The user interface Rashumon has is intuitive while the end user controls the word processor both with the keyboard and the mouse. Scroll bars, (operated by the mouse or the keyboard), which are part of the user interface, updates the data displayed, in real time. Buttons are used to turn on and off various features and for displaying information about the attributes of the text. Text Edit boxes support proportional fonts and allow performing changes on selected text which can contain fonts of various sizes, colors and styles. Rashumon allows selecting an unlimited number of portions of the text and perform on them actions simultaneously. As for being easy to use, the various buttons are designed in 3d and it is easy to determine the function of each button even without looking at the user manual.
As a multi-lingual word processor, Rashumon can combine text in two languages properly; each line can be chatarterize separately based on its main language.
A unique graphic word processor for the Amiga computer. Sold for $150
Looks who’s talking
One of the original new features Rashumon has is the ability to select with the mouse one or more parts of the text and ask the computer to read them loud.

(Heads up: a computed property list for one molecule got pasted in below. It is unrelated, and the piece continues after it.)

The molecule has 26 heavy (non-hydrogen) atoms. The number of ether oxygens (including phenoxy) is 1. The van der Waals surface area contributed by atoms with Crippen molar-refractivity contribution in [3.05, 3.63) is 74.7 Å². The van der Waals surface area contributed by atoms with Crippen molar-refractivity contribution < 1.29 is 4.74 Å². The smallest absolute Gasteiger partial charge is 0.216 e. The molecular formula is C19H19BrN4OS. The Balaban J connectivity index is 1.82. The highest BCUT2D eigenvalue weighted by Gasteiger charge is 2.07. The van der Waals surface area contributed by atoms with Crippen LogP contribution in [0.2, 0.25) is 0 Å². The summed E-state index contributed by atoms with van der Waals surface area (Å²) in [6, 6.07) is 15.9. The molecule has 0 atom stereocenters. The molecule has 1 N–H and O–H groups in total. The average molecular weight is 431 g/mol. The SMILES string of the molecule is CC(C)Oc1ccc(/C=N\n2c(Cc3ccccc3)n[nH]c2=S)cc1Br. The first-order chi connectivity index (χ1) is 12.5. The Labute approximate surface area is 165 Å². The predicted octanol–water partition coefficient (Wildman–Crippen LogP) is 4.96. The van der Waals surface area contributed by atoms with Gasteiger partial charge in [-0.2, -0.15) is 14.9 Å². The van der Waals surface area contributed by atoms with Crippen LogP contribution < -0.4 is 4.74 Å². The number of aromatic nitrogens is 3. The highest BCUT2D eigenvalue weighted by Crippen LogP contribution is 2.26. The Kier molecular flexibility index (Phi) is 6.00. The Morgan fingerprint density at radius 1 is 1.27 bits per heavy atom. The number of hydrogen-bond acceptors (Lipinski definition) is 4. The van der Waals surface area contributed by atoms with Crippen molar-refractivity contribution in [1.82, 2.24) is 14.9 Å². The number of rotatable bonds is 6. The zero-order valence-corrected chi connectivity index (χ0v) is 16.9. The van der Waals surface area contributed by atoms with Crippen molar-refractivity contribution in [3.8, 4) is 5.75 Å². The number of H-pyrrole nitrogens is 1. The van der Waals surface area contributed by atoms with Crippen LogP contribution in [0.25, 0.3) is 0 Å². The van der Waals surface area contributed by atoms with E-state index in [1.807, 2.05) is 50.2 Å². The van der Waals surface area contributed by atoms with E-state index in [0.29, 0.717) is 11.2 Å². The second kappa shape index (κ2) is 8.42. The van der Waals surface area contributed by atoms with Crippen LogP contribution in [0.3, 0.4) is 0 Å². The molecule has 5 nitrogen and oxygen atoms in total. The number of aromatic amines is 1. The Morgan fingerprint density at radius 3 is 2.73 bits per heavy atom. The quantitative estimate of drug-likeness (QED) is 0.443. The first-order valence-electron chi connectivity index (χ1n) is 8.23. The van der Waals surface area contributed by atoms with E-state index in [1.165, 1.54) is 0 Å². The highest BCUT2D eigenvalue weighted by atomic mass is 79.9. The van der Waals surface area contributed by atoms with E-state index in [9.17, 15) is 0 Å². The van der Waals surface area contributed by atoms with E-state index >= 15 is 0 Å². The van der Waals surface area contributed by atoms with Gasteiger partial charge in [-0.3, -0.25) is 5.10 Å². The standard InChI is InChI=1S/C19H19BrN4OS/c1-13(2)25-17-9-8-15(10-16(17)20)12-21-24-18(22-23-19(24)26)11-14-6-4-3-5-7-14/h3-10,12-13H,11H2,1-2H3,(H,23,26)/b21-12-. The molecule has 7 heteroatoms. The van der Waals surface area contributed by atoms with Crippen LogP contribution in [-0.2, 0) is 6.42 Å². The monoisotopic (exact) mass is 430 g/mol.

Many Amiga users are probably aware of the Amiga ability to perform artificial speech from the demo program (DEMOS). Now, a text reading routine was developed for Rashumon to read out load the text in an almost “human” voice. Thanks to the unique characteristics of the Amiga, the selected text/s are translated into phonetic syntax which are converted by a unique library into number which represent digitally (much like a CD player) the required sounds producing the artificial speech. These sounds are sent, using an Analog to Digital converter to the 4 sounds channels of the Amiga. This routine reads the text according to its logical order and not just right to left or left to right.
For the time being, the text reading function in the current version of Rashumon is limited to Latin text or Hebrew text written in Latin characters (the word “שלום” should be typed as “shalom”). In the next version it will be possible to read Hebrew text as well, that thanks to another routine which is now in advanced development stages. This routine, using artificial intelligence will “select” the appropriate Pronunciation which suits best any problematic words that are spelled the same but are pronounced differently.